A Survey of Chat Support Best Practices
While telephone is still the king when it comes to support channels, it’s slowly but surely losing ground as the millennial generation flocks to text-based customer service. Chat support isn’t new to the party but continues to gain in popularity, touting the ability to handle multiple conversations at once and promising to drive your cost per contact down. This can be deceiving, however, because your average chat handle time is probably longer than an average phone call which making it dependent on the ability to handle multiple chats at once to justify it.
I recently surveyed a couple dozen of our programs at FCR to get an understanding of how each program handles chat support. I wanted to understand the following:
- Top chat tools on the market
- The maximum number of chats agents handle at once (concurrency)
- Whether the chats were sales, support, or technical support in nature
- How the program staffs for chats
- Whether or not the agents have dual monitors
It’s clear in looking at the various chat tools on the market that the ability to integrate with other customer service tools is no longer an option. Chat software must readily integrate with popular systems on the market like Zendesk, Desk.com, Salesforce, Helpscout and others. With the exception of a couple of our programs that have built their own tools, here are the various systems in use at FCR. Zopim and Livechat are the leaders amid a variety of others:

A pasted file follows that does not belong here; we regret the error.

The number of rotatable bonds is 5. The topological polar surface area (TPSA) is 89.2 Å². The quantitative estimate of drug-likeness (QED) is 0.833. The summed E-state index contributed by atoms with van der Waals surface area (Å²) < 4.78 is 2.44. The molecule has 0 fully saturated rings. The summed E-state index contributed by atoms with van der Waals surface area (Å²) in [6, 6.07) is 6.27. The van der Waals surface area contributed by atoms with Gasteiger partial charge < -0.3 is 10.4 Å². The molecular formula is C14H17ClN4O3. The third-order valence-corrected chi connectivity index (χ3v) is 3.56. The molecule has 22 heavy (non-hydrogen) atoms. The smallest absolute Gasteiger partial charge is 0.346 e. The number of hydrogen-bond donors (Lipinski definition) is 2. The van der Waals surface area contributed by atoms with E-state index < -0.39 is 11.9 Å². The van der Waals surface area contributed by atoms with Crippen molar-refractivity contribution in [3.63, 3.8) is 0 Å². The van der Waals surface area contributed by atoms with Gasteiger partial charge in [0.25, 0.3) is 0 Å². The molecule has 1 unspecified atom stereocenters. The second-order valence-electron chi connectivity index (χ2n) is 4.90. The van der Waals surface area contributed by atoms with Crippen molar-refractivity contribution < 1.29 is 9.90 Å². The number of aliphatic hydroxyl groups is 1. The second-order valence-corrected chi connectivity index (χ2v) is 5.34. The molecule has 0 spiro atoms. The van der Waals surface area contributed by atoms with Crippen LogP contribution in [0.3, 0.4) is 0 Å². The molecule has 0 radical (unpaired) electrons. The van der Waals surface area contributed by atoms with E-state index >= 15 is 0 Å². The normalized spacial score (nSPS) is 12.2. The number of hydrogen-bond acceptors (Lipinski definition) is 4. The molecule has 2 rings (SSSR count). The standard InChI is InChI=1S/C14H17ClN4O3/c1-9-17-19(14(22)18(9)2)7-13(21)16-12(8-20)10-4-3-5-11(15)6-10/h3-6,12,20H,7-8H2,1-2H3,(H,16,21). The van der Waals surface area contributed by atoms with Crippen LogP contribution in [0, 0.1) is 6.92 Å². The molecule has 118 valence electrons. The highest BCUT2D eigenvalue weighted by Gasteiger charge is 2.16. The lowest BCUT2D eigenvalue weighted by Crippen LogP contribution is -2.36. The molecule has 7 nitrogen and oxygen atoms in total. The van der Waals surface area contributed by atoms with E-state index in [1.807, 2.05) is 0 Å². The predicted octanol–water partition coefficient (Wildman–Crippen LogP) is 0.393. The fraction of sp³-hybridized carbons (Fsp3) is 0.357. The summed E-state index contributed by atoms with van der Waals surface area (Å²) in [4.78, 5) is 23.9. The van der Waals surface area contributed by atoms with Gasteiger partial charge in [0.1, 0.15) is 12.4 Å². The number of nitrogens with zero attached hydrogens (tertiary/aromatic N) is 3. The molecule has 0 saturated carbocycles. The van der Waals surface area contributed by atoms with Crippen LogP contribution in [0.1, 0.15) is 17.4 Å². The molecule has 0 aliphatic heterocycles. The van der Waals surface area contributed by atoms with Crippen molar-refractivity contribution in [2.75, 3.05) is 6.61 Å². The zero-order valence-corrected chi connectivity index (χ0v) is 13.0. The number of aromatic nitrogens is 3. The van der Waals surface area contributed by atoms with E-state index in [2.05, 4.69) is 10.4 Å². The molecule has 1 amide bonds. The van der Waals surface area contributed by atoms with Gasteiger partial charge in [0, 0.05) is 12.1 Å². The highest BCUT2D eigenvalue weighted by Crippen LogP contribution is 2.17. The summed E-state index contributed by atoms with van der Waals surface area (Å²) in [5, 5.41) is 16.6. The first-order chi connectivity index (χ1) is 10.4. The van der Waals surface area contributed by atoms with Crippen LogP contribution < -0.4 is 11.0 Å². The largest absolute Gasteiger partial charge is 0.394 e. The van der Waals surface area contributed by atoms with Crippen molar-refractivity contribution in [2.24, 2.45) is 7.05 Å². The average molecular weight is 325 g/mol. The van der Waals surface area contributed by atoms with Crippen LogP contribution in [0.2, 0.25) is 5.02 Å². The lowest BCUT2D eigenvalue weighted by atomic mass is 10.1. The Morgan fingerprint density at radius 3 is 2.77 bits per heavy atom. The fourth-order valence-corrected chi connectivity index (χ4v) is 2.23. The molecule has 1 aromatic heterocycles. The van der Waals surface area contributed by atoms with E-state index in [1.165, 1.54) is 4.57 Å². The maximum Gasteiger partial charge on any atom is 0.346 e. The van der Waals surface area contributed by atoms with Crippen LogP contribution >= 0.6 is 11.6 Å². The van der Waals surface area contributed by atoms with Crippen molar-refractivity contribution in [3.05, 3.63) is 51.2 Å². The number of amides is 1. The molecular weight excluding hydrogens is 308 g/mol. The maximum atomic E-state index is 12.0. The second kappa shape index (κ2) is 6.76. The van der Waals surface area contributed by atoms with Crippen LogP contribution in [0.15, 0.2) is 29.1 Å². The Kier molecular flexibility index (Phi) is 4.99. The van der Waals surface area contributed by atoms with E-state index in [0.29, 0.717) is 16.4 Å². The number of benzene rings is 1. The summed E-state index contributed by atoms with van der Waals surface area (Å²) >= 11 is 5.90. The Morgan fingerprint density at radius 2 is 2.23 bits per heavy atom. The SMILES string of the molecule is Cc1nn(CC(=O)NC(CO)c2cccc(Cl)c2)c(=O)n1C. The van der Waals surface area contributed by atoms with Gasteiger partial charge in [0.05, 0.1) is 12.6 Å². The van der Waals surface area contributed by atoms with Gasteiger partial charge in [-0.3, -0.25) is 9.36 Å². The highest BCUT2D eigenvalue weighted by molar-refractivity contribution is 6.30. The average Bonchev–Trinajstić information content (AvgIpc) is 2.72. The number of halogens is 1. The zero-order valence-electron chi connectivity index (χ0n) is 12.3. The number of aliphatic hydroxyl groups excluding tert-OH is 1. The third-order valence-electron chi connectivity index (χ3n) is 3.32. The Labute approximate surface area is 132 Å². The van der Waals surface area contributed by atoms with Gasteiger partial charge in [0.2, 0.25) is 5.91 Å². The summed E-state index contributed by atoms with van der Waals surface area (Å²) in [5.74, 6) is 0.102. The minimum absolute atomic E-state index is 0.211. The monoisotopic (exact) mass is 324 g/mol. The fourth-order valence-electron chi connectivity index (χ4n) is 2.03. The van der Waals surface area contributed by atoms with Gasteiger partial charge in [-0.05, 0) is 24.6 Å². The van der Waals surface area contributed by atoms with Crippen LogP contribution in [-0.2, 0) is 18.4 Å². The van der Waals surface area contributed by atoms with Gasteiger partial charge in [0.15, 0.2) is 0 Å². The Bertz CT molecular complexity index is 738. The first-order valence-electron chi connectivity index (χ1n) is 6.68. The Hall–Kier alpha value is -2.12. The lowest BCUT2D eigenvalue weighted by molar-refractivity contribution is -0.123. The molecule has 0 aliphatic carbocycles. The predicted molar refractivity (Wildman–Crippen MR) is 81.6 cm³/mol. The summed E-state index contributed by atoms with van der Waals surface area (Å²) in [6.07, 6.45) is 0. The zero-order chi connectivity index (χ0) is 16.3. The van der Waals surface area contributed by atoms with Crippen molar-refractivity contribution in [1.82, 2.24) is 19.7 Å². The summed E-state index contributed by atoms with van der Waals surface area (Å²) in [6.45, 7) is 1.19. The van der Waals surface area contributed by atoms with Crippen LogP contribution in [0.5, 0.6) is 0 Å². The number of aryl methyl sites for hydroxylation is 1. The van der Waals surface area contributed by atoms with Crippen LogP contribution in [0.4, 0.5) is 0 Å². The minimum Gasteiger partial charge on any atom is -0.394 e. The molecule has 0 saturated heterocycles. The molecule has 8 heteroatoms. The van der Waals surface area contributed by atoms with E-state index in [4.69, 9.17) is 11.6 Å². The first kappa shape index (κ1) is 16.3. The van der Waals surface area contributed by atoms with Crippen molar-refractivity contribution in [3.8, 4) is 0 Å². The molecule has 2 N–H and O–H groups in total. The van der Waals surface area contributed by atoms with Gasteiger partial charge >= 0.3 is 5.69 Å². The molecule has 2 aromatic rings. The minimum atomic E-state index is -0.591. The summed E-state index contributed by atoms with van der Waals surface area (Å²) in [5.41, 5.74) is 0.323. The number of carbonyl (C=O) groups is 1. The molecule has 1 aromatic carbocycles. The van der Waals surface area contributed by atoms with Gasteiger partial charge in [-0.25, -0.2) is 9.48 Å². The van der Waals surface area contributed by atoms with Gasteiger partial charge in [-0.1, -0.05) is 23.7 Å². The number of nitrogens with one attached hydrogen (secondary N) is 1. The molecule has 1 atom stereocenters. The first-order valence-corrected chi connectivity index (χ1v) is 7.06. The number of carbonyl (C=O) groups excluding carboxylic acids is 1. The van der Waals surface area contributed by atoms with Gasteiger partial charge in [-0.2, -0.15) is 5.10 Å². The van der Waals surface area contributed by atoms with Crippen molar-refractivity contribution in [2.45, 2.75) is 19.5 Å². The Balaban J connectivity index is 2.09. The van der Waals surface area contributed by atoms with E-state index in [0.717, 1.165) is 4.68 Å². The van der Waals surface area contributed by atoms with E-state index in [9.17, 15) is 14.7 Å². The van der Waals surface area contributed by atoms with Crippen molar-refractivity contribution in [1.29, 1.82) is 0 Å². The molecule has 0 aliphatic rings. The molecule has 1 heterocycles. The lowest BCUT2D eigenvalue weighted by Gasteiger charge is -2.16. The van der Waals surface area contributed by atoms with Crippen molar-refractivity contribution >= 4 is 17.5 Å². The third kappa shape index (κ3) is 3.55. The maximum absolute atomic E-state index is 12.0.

This is an important and yet tricky topic to discuss. On one hand, it’s important to leverage chat’s ability to handle multiple customers at once, but there’s a balance that must be struck. When agents are expected to handle too many chats at once, you risk overutilization and burnout and a potential increase in errors and delays for customers. Here are the results from the survey:
The overwhelming consensus is that most programs limit the number of concurrent chats to either two or three at a time which is about what I expected to see. I was a little surprised to see a couple outliers listed. The limit for the program that reported a limit of six is actually more like three but they can flex to six and call for backup if it gets busy. On a smaller customer service team where it’s difficult to pull extra people off the phones, this is not unheard of.
Subject Matter and Issue Complexity
I also surveyed our programs to get an idea of the subject matter that agents handle on chat, providing support, sales, and technical support as the options. I wanted to see if there was a correlation between the maximum number of concurrent chats and the difficulty of the subject matter. The results were inconclusive and the subject matter only really correlated with the type of support we already handle for the individual programs.
If you are new to chat support, you may find that you need to adjust your maximum number of concurrent chats based on the complexity of the issues agents handle. Also consider cases where an issue requires agents to move the customer to another channel (i.e. calling the customer on the phone). Be sure to set clear guidelines around this, especially if agents have the ability to set their own maximum chat concurrency or decline chats in the chat tool.